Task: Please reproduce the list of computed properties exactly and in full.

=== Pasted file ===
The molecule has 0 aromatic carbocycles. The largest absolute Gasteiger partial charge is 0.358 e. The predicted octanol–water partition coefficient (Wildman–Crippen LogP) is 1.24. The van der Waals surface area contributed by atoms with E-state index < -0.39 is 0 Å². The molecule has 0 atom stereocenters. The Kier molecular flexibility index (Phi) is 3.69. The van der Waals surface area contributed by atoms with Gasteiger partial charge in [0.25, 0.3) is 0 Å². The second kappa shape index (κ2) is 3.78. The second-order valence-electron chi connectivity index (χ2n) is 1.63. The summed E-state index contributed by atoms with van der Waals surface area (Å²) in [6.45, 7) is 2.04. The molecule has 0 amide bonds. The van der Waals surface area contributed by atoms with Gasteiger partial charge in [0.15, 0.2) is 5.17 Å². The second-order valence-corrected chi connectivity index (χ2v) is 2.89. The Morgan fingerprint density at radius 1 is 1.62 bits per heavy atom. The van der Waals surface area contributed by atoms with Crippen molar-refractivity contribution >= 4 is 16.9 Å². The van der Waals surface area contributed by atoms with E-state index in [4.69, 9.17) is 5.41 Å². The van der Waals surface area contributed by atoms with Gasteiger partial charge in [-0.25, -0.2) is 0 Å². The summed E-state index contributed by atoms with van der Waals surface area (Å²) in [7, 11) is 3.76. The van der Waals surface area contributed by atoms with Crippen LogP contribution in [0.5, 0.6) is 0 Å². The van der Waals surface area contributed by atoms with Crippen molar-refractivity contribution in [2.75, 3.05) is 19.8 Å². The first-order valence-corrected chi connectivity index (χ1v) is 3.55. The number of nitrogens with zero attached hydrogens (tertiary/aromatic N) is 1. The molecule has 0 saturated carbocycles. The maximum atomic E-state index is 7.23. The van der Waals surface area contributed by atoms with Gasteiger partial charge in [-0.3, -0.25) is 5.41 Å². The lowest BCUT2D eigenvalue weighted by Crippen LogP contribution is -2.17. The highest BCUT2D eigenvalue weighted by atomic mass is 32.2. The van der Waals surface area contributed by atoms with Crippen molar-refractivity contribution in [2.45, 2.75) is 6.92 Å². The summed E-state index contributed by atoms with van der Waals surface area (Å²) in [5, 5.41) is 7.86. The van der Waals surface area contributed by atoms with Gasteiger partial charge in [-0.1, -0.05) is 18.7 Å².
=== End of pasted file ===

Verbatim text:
The molecule has 0 aromatic carbocycles. The largest absolute Gasteiger partial charge is 0.358 e. The predicted octanol–water partition coefficient (Wildman–Crippen LogP) is 1.24. The van der Waals surface area contributed by atoms with E-state index < -0.39 is 0 Å². The molecule has 0 atom stereocenters. The Kier molecular flexibility index (Phi) is 3.69. The van der Waals surface area contributed by atoms with Gasteiger partial charge in [0.25, 0.3) is 0 Å². The second kappa shape index (κ2) is 3.78. The second-order valence-electron chi connectivity index (χ2n) is 1.63. The summed E-state index contributed by atoms with van der Waals surface area (Å²) in [6.45, 7) is 2.04. The molecule has 0 amide bonds. The van der Waals surface area contributed by atoms with Gasteiger partial charge in [0.15, 0.2) is 5.17 Å². The second-order valence-corrected chi connectivity index (χ2v) is 2.89. The Morgan fingerprint density at radius 1 is 1.62 bits per heavy atom. The van der Waals surface area contributed by atoms with Crippen molar-refractivity contribution >= 4 is 16.9 Å². The van der Waals surface area contributed by atoms with E-state index in [4.69, 9.17) is 5.41 Å². The van der Waals surface area contributed by atoms with Gasteiger partial charge in [-0.25, -0.2) is 0 Å². The summed E-state index contributed by atoms with van der Waals surface area (Å²) in [7, 11) is 3.76. The van der Waals surface area contributed by atoms with Crippen LogP contribution in [0.5, 0.6) is 0 Å². The van der Waals surface area contributed by atoms with Crippen molar-refractivity contribution in [2.75, 3.05) is 19.8 Å². The first-order valence-corrected chi connectivity index (χ1v) is 3.55. The number of nitrogens with zero attached hydrogens (tertiary/aromatic N) is 1. The molecule has 0 saturated carbocycles. The maximum atomic E-state index is 7.23. The van der Waals surface area contributed by atoms with Gasteiger partial charge in [-0.3, -0.25) is 5.41 Å². The lowest BCUT2D eigenvalue weighted by Crippen LogP contribution is -2.17. The highest BCUT2D eigenvalue weighted by atomic mass is 32.2. The van der Waals surface area contributed by atoms with Crippen molar-refractivity contribution in [2.45, 2.75) is 6.92 Å². The summed E-state index contributed by atoms with van der Waals surface area (Å²) in [5, 5.41) is 7.86. The van der Waals surface area contributed by atoms with Gasteiger partial charge in [-0.1, -0.05) is 18.7 Å².